Fall 2017 program

 

Note: all performances will be held in the MIT Chapel, unless otherwise indicated.

   

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Wednesday, September 13 at noon  MIT Chapel (W15)

Felicia Gavilanes, mezzo-soprano, pianist

 

 

Wednesday, September 27 at noon • MIT Chapel (W15)

Stephanie Gayle, literary reading

Stephanie Gayle's previous works,  Idyll threats : a Thomas Lynch novel / and My Summer of Southern discomfort, are available in the MIT Libraries.

Her new novel, Idyll Fears, is due out September. 5
 
 

 

   

 

    

Wednesday, October 11 at noon • MIT Chapel (W15)

Pat Battstone on piano, with guest, Gianna Montecalvo, the Maestra of southern Italy, renowned thorough Europe. 

Gianna Montecalvo is a teacher of the vocal department at the Nicolo’ Piccinni Conservatory in Bari and is one of the most sought after vocal teachers in Italy. She is also one of the most highly praised jazz vocalists in Italy and was one of the first Italian vocalists to embrace free jazz improvisation, She has performed in various jazz festivals throughout Europe, Russia, and Germany, collaborating with Keith and Julie Tippetts ( Minafra orchestra), Roberto Ottaviano, Evan Parker( orchestra utopia), as well as various great musicians. As a leader, she has released 2 CDs – Steve’s Mirror,  featuring the music of Steve Lacy, and While we’re Young, Tribute to Alec Wilder.

Pianist Patrick Battstone has been part of the MIT community for 35yrs, working at Draper Labs, being part of the festival Jazz ensemble, and providing piano lessons to MIT students. He attended Berklee College of Music in 1973, and later studied with Joanne Brackeen from 1985-1991. He, along with hometown friend Grover Mooney, was in the first band to open the fabled 1369 club in Cambridge. As a leader, he has published 9 CDs. His latest musical efforts have been in Italy, where he had the fortune of meeting, playing, and recording with Gianna Montecalvo. 

Wednesday, October 25 at noon • MIT Chapel (W15)

Andy Bohachewsky and Tom Kieber playing a selection of jazz standards and original compositions 

Wednesday, November 15 at noon • MIT Chapel (W15)

Peter Allen on piano playing selections from the KJV Holy Bible set word for word to original music

Wednesday, November 29 at 1:00 pm • MIT Chapel (W15)

Howard Martin on tenor sax performing a handful of compositions by soprano saxophonist / composer / bandleader Steve Lacy.

 

 

Wednesday, December 6 at noon • MIT Chapel (W15)

Kurt Winikka singer songwriter

A returning veteran disappears into a Midwest landscape of night trains, truck stops, and prairie fires; a former baseball star fades into the tattered memories of his dreams; a holy roller faces judgment for a life of hypocrisy. These are the folks who inhabit the songs of Kurt Winikka. Growing up in the Southwest, raising a family in the Midwest, and finding his bearings as a singer/songwriter in New England, Kurt meticulously crafts engaging narratives informed by the breadth of his American experience and conveys them with precise guitar work and a dulcet voice. He shares it all on his album, Says The Rain, released in March of 2013. The collection of eleven original songs and one traditional song were co-produced with Lloyd Maines in Boston and in Austin.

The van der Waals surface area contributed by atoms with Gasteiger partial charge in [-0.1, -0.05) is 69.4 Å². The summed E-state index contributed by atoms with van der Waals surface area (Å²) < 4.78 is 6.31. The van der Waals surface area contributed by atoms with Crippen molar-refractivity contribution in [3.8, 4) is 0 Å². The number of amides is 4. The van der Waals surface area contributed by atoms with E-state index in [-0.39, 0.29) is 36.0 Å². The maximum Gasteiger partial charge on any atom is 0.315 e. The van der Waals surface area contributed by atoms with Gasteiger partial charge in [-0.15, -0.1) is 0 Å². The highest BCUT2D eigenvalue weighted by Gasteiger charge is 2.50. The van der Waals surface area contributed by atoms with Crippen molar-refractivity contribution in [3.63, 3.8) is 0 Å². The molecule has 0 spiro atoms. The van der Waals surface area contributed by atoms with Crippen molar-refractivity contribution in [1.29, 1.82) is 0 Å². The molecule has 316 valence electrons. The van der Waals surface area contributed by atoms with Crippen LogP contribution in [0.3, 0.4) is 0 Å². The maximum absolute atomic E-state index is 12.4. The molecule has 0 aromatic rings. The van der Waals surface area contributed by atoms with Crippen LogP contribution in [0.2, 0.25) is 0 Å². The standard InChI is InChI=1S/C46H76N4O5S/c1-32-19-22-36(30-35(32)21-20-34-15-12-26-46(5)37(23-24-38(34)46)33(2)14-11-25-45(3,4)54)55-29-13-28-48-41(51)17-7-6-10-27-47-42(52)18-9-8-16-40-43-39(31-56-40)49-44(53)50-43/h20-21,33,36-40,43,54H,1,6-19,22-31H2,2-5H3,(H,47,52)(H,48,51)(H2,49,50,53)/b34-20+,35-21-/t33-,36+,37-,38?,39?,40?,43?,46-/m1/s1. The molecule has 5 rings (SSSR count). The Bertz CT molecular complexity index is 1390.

Winikka’s current project is the development of a collection of space-themed works, incorporating elements of trip hop, jazz and psychedelia, a sonic divergence from his typical Americana approach. The new material spans subjects as diverse as interstellar space travel, the historic flight of cosmonaut Yuri Gagarin, and love songs imbued with imagery of the cosmos. Although the influence of writers such as Don McLean, Bill Morrissey, Richard Shindell and Guy Clark can be heard in his songwriting, in contrast to those voices, a wide variety of musical expression from post-modern classical music, to jazz and fusion, to electronic music, to psychedelic and experimental and avant-garde rock music, all play a part in influencing the current direction of Winikka’s work.

Kurt graduated from the University of Arizona with degrees in Mathematics and Computer Science. He works as a software engineer for Draper Laboratory on a variety of biomedical and space programs 

 

 

Wednesday, December 20 at noon • MIT Chapel (W15)

Amanda Casales and friends presenting some kind of concert/cabaret of theatre music 

More details to come!